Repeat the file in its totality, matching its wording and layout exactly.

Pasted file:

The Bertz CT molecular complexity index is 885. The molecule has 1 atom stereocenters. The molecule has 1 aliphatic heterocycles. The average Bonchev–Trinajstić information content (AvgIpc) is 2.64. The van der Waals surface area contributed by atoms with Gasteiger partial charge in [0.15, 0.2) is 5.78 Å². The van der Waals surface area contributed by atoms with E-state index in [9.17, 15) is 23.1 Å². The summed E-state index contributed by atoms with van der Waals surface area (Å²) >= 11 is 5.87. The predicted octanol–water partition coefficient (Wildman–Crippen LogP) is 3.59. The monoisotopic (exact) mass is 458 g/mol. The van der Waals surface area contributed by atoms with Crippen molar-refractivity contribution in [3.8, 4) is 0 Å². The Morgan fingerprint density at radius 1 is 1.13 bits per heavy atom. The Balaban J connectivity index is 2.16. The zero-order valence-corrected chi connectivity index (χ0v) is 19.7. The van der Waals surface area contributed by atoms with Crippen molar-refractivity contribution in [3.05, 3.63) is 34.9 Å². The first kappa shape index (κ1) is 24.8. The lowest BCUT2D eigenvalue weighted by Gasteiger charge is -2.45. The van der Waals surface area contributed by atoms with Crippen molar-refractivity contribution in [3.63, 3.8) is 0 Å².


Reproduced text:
The Bertz CT molecular complexity index is 885. The molecule has 1 atom stereocenters. The molecule has 1 aliphatic heterocycles. The average Bonchev–Trinajstić information content (AvgIpc) is 2.64. The van der Waals surface area contributed by atoms with Gasteiger partial charge in [0.15, 0.2) is 5.78 Å². The van der Waals surface area contributed by atoms with E-state index in [9.17, 15) is 23.1 Å². The summed E-state index contributed by atoms with van der Waals surface area (Å²) >= 11 is 5.87. The predicted octanol–water partition coefficient (Wildman–Crippen LogP) is 3.59. The monoisotopic (exact) mass is 458 g/mol. The van der Waals surface area contributed by atoms with Crippen molar-refractivity contribution in [3.8, 4) is 0 Å². The Morgan fingerprint density at radius 1 is 1.13 bits per heavy atom. The Balaban J connectivity index is 2.16. The zero-order valence-corrected chi connectivity index (χ0v) is 19.7. The van der Waals surface area contributed by atoms with Crippen molar-refractivity contribution in [3.05, 3.63) is 34.9 Å². The first kappa shape index (κ1) is 24.8. The lowest BCUT2D eigenvalue weighted by Gasteiger charge is -2.45. The van der Waals surface area contributed by atoms with Crippen molar-refractivity contribution in [3.63, 3.8) is 0 Å².